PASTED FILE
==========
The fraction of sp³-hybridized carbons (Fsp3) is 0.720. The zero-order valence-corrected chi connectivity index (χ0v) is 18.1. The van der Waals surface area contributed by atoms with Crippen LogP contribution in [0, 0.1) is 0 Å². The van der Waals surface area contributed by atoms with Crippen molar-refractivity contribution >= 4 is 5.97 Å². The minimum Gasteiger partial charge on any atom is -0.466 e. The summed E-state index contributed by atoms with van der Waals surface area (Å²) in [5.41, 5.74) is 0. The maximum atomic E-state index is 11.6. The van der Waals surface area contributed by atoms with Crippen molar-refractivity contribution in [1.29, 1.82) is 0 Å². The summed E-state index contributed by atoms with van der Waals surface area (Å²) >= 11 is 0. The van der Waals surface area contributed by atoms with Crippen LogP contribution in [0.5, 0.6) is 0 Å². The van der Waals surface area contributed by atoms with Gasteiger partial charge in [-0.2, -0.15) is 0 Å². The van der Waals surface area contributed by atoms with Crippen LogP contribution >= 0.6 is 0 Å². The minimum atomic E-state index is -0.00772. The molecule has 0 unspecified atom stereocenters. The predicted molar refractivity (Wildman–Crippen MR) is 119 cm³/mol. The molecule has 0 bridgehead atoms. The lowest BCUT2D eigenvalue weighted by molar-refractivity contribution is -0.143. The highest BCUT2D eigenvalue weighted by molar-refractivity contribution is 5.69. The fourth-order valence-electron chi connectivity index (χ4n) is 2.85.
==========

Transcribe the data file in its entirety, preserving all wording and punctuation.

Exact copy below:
The fraction of sp³-hybridized carbons (Fsp3) is 0.720. The zero-order valence-corrected chi connectivity index (χ0v) is 18.1. The van der Waals surface area contributed by atoms with Crippen LogP contribution in [0, 0.1) is 0 Å². The van der Waals surface area contributed by atoms with Crippen molar-refractivity contribution >= 4 is 5.97 Å². The minimum Gasteiger partial charge on any atom is -0.466 e. The summed E-state index contributed by atoms with van der Waals surface area (Å²) in [5.41, 5.74) is 0. The maximum atomic E-state index is 11.6. The van der Waals surface area contributed by atoms with Crippen molar-refractivity contribution in [1.29, 1.82) is 0 Å². The summed E-state index contributed by atoms with van der Waals surface area (Å²) >= 11 is 0. The van der Waals surface area contributed by atoms with Crippen LogP contribution in [0.5, 0.6) is 0 Å². The van der Waals surface area contributed by atoms with Gasteiger partial charge in [-0.2, -0.15) is 0 Å². The van der Waals surface area contributed by atoms with Crippen LogP contribution >= 0.6 is 0 Å². The minimum atomic E-state index is -0.00772. The molecule has 0 unspecified atom stereocenters. The predicted molar refractivity (Wildman–Crippen MR) is 119 cm³/mol. The molecule has 0 bridgehead atoms. The lowest BCUT2D eigenvalue weighted by molar-refractivity contribution is -0.143. The highest BCUT2D eigenvalue weighted by molar-refractivity contribution is 5.69. The fourth-order valence-electron chi connectivity index (χ4n) is 2.85.